I was in the audience. Things went from cringeworthy to worse; it was the sort of thing the “trainwreck” metaphor was made for. I was sat a few seats from Lavie Tidhar at the time. That was a very uncomfortable moment for me, as a straight white male British person who just happens to be Lavie’s friend. I can’t imagine how he felt… especially given that early in the day an audience member from the Non-Anglophone SF panel had breezed up to inform him that, despite English being Lavie’s second language, he spoke it very well indeed. Condescending, much?
The sad thing about this, for me at least, is that Olympus felt very diverse and inclusive with respect to its roster of guests, panel topics and panel composition; a real step forward, even within the short timeframe of my own involvement with fandom. The con committee and the BSFA worked damned hard to make that happen, and as much as I believe it’s important that the failures are acknowledged, I think the good stuff needs to be remembered, too; the sheer scale of effort and passion needed to make these things happen is staggering, and to overlook that energy and commitment would be grossly unfair, no matter what may have gone wrong along the way. So, for the record, let me congratulate the BSFA and the Olypus con committee, the gophers and techs and the folk behind the scenes: I wouldn’t even know where to start, and there was oodles of great stuff over the weekend for which praise is rightly due. There’s a tendency for the baby to go the same way as the bathwater in these situations, and in terms of the grand project – making fandom a space where everyone can feel safe, valued and included, regardless of gender, nationality, skin colour, sexuality or anything else – I feel that it would help to acknowledge that, as a community, we’re “working on our shit”, as the saying goes.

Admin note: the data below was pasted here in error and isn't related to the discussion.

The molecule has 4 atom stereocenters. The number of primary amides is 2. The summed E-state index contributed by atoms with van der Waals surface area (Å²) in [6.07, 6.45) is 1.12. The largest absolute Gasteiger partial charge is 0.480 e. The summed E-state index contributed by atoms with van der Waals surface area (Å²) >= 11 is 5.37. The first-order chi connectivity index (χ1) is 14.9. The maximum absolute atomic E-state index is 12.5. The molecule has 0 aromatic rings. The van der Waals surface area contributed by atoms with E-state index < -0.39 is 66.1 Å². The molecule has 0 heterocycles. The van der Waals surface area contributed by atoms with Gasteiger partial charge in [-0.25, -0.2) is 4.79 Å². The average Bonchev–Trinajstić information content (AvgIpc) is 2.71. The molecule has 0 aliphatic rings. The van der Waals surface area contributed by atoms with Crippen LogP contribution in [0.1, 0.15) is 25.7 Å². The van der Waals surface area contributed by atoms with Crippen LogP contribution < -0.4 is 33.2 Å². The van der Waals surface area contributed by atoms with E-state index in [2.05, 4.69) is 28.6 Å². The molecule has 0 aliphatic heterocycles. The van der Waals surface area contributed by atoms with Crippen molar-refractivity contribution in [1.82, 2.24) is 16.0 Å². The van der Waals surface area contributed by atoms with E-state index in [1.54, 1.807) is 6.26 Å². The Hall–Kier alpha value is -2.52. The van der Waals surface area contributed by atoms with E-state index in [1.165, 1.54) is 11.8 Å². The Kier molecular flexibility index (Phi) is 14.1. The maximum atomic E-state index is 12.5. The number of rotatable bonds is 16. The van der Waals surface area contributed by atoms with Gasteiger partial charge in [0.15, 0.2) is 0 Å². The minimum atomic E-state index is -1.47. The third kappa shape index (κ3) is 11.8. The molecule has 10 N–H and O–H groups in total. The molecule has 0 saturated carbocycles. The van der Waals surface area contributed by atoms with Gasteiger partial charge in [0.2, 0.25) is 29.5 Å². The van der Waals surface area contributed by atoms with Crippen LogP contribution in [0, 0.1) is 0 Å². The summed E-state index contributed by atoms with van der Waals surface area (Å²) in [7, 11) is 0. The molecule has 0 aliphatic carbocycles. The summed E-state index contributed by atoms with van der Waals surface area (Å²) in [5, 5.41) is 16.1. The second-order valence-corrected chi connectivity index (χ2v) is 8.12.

But that’s my privilege speaking, and I know it. It’s easy for me to sit here and hand-wring, rehearse weak or global versions of a The Tone Argument, and recruit for the Cult Of Nice. I’m a white able-bodied just-about-heterosexual cis-male British person, and as such it’s incredibly rare that anyone gets a platform to give my culture a proper kicking, deserved or otherwise. (And hell knows it’s deserved more often than not.)
It’s never pleasurable to have worked damned hard on something, only to have someone pull out the flaws and wave them in your face. But in the context of, say, writing fiction and subbing it to editors for publication, it’s widely acknowledged that that’s how you get better. Yeah, it hurts. Emotional growth, at least in my experience, always does. If the choice is pain or stasis, though, then pain it has to be.